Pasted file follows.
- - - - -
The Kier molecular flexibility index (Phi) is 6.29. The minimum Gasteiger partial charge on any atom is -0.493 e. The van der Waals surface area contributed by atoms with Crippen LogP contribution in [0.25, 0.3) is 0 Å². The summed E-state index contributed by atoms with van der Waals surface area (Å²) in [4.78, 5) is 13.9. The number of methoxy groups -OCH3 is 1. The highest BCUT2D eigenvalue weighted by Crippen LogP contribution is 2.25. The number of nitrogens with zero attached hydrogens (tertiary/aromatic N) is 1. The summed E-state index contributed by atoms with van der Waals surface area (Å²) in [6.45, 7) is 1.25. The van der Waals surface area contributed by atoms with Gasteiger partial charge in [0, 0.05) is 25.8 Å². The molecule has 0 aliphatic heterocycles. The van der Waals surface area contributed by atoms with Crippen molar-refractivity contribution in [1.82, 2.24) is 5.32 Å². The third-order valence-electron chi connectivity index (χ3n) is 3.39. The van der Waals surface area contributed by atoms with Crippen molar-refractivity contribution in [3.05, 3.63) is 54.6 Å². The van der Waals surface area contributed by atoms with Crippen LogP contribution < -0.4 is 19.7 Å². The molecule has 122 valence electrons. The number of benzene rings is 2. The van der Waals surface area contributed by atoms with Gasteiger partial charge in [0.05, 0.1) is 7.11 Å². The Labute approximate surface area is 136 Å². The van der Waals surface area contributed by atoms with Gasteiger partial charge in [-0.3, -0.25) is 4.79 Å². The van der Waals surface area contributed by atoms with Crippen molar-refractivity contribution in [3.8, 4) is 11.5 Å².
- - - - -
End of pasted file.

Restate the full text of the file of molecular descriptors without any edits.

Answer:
The Kier molecular flexibility index (Phi) is 6.29. The minimum Gasteiger partial charge on any atom is -0.493 e. The van der Waals surface area contributed by atoms with Crippen LogP contribution in [0.25, 0.3) is 0 Å². The summed E-state index contributed by atoms with van der Waals surface area (Å²) in [4.78, 5) is 13.9. The number of methoxy groups -OCH3 is 1. The highest BCUT2D eigenvalue weighted by Crippen LogP contribution is 2.25. The number of nitrogens with zero attached hydrogens (tertiary/aromatic N) is 1. The summed E-state index contributed by atoms with van der Waals surface area (Å²) in [6.45, 7) is 1.25. The van der Waals surface area contributed by atoms with Gasteiger partial charge in [0, 0.05) is 25.8 Å². The molecule has 0 aliphatic heterocycles. The van der Waals surface area contributed by atoms with Crippen molar-refractivity contribution in [1.82, 2.24) is 5.32 Å². The third-order valence-electron chi connectivity index (χ3n) is 3.39. The van der Waals surface area contributed by atoms with Crippen molar-refractivity contribution in [3.05, 3.63) is 54.6 Å². The van der Waals surface area contributed by atoms with Crippen LogP contribution < -0.4 is 19.7 Å². The molecule has 122 valence electrons. The number of benzene rings is 2. The van der Waals surface area contributed by atoms with Gasteiger partial charge in [0.05, 0.1) is 7.11 Å². The Labute approximate surface area is 136 Å². The van der Waals surface area contributed by atoms with Gasteiger partial charge in [-0.3, -0.25) is 4.79 Å². The van der Waals surface area contributed by atoms with Crippen molar-refractivity contribution in [3.8, 4) is 11.5 Å².